The weariness that falls on some of us in the run up to Christmas is also connected with those grim, grey days-but modified a great deal by the artificial lights, smells and colours of our Christmas. As I write this, I have finished our Village Crib Service, a children's' peripatetic service that takes place each Christmas at 4pm in our parish church of St Nicholas, Tackley Oxfordshire. It's all age and open to all, ecumenical in its spirit. All it consists of are portions of the Gospel of Luke read out and open to dialogue by the children. They help the Gospel proclamation and in the process draw parents, grandparent s and other Adults into the narrative. We sing carols and process round the church to stop at four stations, where we pause, look at what's there and say a prayer together.
It works well and in the doing of it, I get strength from the enthusiasm of the children, for at heart this celebration, like much of Christmas, is for the child in each one of us! My own tiredness becomes at one with the animals in the crib, the Ox and Ass freed from burden, nestling close to the child they instinctively love, or like the shepherds drawing near in wonder to the Christ child, cold and weary but filled with an inexpressible joy, or the exhausted Mary, content to know her child has been born safe, whole and entire.
In that story of the crib the essence of our own faith is revealed. We are not a totally cerebral religion, yes we have our books, we have laws and doctrines, but we are very down to earth, which is precisely what the incarnation and birth of Jesus are all about, God coming-down-to-earth. That is why we can instinctively understand what the crib means, we know that historically the picture of Luke's Gospel is a collation of all kinds of events: but that doesn't matter for we also understand it makes sense, the pictures painted in words capture the deepest of all truths, as John Betjeman puts it, nothing…'Can with this single Truth compare -That God was man in Palestine And lives today in Bread and Wine'
I always come back to that phrase; it has an elegiac quality that simply sticks in the mind.
But that's not all, my own musings on the feast repeatedly take me back to an even greater simplicity, 'Animals all', all those creatures who somehow creep into the story of the birth of Jesus. Several composers have created hauntingly beautiful music around one particular text of scriptural and liturgical Christmas, it comes as an antiphon in Christmas Matins: O Magnum Mysterium - "O great mystery, and wonderful sacrament, that animals should see the new-born Lord, lying in a manger!" This is an allusion taken from Isaiah 1:3 "The ox knows its master, the donkey its owner's manger, but Israel does not know, my people do not understand."
Our children understand this so well, for them God loves the animals as much as we are loved, and loved particularly, for they in their innocence see beyond the immediate to the heart and know that in Christ God has come! Our great English choral tradition has such magnificent music at Christmas, beyond compare, but none are sweeter than those carols and hymns that tell of the innocence of Christ's appearing and of people and animals forgotten by the great but who are there with God at the crib. I am writing a poem that ends with these words:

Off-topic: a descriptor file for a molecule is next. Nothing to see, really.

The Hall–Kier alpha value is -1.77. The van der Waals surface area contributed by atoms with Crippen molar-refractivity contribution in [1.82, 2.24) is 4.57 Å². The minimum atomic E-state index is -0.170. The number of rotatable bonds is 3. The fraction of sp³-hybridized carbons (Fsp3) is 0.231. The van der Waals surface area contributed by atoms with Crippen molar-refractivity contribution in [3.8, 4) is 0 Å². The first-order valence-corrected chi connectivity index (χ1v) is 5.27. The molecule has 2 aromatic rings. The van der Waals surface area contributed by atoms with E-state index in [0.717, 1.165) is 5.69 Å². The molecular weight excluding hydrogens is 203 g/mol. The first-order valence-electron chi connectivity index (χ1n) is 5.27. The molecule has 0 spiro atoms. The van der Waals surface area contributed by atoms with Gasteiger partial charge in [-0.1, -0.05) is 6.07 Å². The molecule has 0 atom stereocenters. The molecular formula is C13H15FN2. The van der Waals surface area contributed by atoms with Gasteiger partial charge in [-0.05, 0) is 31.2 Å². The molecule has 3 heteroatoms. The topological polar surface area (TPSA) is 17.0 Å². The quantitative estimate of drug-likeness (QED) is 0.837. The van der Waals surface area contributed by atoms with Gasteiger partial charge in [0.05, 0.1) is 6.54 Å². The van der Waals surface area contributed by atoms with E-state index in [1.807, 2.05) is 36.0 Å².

'And on the final judgement day,
The animals will lead the way'.
My prayer for you all is that in these feasts we renew our commitment to serve the poorest, least vocal amongst us people and yes, animals all! Amen!
Christmas by John Betjeman
The bells of waiting Advent ring,
The Tortoise stove is lit again
And lamp-oil light across the night
Has caught the streaks of winter rain
In many a stained-glass window sheen
From Crimson Lake to Hookers Green.
The holly in the windy hedge
And round the Manor House the yew
Will soon be stripped to deck the ledge,
The altar, font and arch and pew,
So that the villagers can say
'The church looks nice' on Christmas Day.
Provincial Public Houses blaze,
Corporation tramcars clang,
On lighted tenements I gaze,
Where paper decorations hang,
And bunting in the red Town Hall
Says 'Merry Christmas to you all'.
And London shops on Christmas Eve
Are strung with silver bells and flowers
As hurrying clerks the City leave
To pigeon-haunted classic towers,
And marbled clouds go scudding by
The many-steepled London sky.
And girls in slacks remember Dad,
And oafish louts remember Mum,
And sleepless children's hearts are glad.
And Christmas-morning bells say 'Come!'
Even to shining ones who dwell
Safe in the Dorchester Hotel.
And is it true,
This most tremendous tale of all,
Seen in a stained-glass window's hue,
A Baby in an ox's stall ?
The Maker of the stars and sea
Become a Child on earth for me ?
And is it true ? For if it is,
No loving fingers tying strings
Around those tissued fripperies,
The sweet and silly Christmas things,
Bath salts and inexpensive scent
And hideous tie so kindly meant,
No love that in a family dwells,
No carolling in frosty air,
Nor all the steeple-shaking bells
Can with this single Truth compare -
That God was man in Palestine
And lives today in Bread and Wine.
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